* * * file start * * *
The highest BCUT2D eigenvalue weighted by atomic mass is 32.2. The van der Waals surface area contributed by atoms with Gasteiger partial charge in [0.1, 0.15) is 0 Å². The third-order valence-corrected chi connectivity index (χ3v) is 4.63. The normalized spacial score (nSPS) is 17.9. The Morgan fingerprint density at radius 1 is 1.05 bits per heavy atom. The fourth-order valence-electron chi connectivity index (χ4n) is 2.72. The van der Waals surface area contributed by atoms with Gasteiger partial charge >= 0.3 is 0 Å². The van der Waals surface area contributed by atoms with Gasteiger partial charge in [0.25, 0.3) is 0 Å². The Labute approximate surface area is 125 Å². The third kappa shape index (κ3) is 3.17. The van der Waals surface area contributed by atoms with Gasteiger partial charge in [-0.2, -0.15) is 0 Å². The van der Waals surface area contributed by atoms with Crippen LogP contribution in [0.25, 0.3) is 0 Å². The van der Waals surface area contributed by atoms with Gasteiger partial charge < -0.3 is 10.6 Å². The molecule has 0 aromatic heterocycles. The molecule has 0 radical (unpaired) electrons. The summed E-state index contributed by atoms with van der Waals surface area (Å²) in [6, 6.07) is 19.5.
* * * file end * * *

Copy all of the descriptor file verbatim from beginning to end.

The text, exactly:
The highest BCUT2D eigenvalue weighted by atomic mass is 32.2. The van der Waals surface area contributed by atoms with Gasteiger partial charge in [0.1, 0.15) is 0 Å². The third-order valence-corrected chi connectivity index (χ3v) is 4.63. The normalized spacial score (nSPS) is 17.9. The Morgan fingerprint density at radius 1 is 1.05 bits per heavy atom. The fourth-order valence-electron chi connectivity index (χ4n) is 2.72. The van der Waals surface area contributed by atoms with Gasteiger partial charge >= 0.3 is 0 Å². The van der Waals surface area contributed by atoms with Gasteiger partial charge in [0.25, 0.3) is 0 Å². The Labute approximate surface area is 125 Å². The third kappa shape index (κ3) is 3.17. The van der Waals surface area contributed by atoms with Gasteiger partial charge in [-0.2, -0.15) is 0 Å². The van der Waals surface area contributed by atoms with Crippen LogP contribution in [0.25, 0.3) is 0 Å². The van der Waals surface area contributed by atoms with Gasteiger partial charge < -0.3 is 10.6 Å². The molecule has 0 aromatic heterocycles. The molecule has 0 radical (unpaired) electrons. The summed E-state index contributed by atoms with van der Waals surface area (Å²) in [6, 6.07) is 19.5.